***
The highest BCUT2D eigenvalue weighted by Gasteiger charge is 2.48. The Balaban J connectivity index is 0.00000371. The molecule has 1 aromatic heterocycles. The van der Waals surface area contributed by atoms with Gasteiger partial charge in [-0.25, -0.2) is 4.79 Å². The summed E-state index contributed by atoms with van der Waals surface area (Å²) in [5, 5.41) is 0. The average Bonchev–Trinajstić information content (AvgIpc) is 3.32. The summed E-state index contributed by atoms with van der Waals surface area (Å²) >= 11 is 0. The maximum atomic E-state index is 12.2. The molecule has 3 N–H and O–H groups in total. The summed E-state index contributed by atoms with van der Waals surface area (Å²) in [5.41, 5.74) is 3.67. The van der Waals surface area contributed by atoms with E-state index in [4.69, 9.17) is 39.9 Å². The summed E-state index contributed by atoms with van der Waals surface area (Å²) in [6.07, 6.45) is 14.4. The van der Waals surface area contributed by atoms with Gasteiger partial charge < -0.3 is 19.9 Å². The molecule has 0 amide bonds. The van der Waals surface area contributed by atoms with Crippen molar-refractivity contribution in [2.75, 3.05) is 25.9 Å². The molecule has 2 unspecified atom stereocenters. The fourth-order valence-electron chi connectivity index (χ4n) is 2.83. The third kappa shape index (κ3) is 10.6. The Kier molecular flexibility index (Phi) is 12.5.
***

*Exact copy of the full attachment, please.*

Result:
The highest BCUT2D eigenvalue weighted by Gasteiger charge is 2.48. The Balaban J connectivity index is 0.00000371. The molecule has 1 aromatic heterocycles. The van der Waals surface area contributed by atoms with Gasteiger partial charge in [-0.25, -0.2) is 4.79 Å². The summed E-state index contributed by atoms with van der Waals surface area (Å²) in [5, 5.41) is 0. The average Bonchev–Trinajstić information content (AvgIpc) is 3.32. The summed E-state index contributed by atoms with van der Waals surface area (Å²) >= 11 is 0. The maximum atomic E-state index is 12.2. The molecule has 3 N–H and O–H groups in total. The summed E-state index contributed by atoms with van der Waals surface area (Å²) in [5.41, 5.74) is 3.67. The van der Waals surface area contributed by atoms with E-state index in [4.69, 9.17) is 39.9 Å². The summed E-state index contributed by atoms with van der Waals surface area (Å²) in [6.07, 6.45) is 14.4. The van der Waals surface area contributed by atoms with Gasteiger partial charge < -0.3 is 19.9 Å². The molecule has 0 amide bonds. The van der Waals surface area contributed by atoms with Crippen molar-refractivity contribution in [2.75, 3.05) is 25.9 Å². The molecule has 2 unspecified atom stereocenters. The fourth-order valence-electron chi connectivity index (χ4n) is 2.83. The third kappa shape index (κ3) is 10.6. The Kier molecular flexibility index (Phi) is 12.5.